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Jones among three Democrats to vote against Green New Deal

Sen. Doug Jones, D-Alabama, was among three Democrats to vote against the Green New Deal, an ambitious plan to curb climate change by fundamentally transforming American infrastructure and the country’s economy.

The legislation — a non-binding resolution — was proposed by Rep. Alexandria Ocasio-Cortez, D-New York. Senate Majority Leader Mitch McConnell put the plan to a vote in what Democrats have characterized as a politically-motivated vote.

Jones voted no along Sens. Joe Manchin, D-West Virginia, and Kyrsten Sinema, D-Arizona. Sen. Angus King, I-Maine, who caucuses with the Democrats, also voted no.

The measure failed on a vote of 0-57. Forty-three Democrats voted present.

“I firmly believe that as a country, we need to act decisively to mitigate the effects of climate change,” Jones said. “While I do not believe that the Green New Deal is a feasible plan to combat this issue because it is too broad and goes too far, I hope that we can come together in a bipartisan way to find a path forward to secure our future.”

McConnell has said he wanted the vote in the Senate to get Democrats on the record on what he characterized as extreme legislation.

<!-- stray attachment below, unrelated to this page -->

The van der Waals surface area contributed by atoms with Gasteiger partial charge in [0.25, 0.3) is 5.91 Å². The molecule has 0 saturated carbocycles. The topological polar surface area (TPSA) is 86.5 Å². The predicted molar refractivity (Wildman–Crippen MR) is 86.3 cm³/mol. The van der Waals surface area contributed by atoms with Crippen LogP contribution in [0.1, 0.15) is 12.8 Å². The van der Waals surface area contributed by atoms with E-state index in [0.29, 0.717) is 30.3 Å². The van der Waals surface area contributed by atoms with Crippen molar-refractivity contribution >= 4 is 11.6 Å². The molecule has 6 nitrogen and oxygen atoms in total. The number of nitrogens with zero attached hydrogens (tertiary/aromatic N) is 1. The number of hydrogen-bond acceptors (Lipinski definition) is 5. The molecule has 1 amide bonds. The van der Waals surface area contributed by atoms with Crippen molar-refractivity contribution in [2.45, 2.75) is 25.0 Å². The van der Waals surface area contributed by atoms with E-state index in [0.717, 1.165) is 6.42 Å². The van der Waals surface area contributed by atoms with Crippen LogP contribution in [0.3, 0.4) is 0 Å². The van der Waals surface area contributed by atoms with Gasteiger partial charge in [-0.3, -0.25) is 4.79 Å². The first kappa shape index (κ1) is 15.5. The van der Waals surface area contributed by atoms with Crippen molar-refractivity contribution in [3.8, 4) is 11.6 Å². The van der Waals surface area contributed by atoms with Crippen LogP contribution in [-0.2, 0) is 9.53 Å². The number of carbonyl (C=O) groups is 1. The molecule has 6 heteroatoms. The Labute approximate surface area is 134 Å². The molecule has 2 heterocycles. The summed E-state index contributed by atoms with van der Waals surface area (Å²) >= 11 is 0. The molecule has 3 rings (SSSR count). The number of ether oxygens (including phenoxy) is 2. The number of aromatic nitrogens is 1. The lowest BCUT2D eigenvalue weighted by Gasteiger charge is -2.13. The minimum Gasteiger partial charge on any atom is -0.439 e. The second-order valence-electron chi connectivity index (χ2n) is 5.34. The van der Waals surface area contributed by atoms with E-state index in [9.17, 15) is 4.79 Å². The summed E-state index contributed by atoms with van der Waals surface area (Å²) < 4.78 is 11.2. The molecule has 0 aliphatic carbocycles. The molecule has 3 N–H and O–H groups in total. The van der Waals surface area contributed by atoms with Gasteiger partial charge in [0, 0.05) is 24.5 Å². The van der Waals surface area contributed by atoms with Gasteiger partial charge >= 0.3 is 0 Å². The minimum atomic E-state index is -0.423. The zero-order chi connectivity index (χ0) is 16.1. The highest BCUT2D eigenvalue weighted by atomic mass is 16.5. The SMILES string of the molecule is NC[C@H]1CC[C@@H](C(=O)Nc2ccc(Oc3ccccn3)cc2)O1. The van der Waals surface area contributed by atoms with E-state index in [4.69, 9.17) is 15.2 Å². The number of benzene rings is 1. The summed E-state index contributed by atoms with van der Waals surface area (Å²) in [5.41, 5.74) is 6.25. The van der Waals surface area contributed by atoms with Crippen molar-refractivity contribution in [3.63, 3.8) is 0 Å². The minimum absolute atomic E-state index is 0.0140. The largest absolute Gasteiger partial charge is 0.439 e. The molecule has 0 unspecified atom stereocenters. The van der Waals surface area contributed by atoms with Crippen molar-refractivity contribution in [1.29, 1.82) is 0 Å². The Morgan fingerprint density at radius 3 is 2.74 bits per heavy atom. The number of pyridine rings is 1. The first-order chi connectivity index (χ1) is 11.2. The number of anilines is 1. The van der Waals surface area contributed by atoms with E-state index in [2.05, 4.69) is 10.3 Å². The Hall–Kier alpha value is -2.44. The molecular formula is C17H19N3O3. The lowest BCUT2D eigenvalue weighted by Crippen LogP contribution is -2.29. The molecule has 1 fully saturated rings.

“Later today, the American people will see which of their senators can do the common-sense thing and vote ‘no’ on this destructive socialist daydream,” McConnell said on Twitter.

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The vote would have failed in the Senate either way, where it would have needed 60 votes to advance. Republicans hold a majority there, and many Democrats announced plans to vote no or vote “present” ahead of time.

“We’re not going to stand for sham bills that the other side is all voting no on,” said Senate Minority Leader Chuck Schumer, D-New York. “They know what a trick and joke and sham that is, so does all the American people.”

Schumer said Republicans are not taking climate change as a serious threat.

Alabama Sen. Richard Shelby, a Republican, also voted no.


Written By

Chip Brownlee is a former political reporter, online content manager and webmaster at the Alabama Political Reporter. He is now a reporter at The Trace, a non-profit newsroom covering guns in America.


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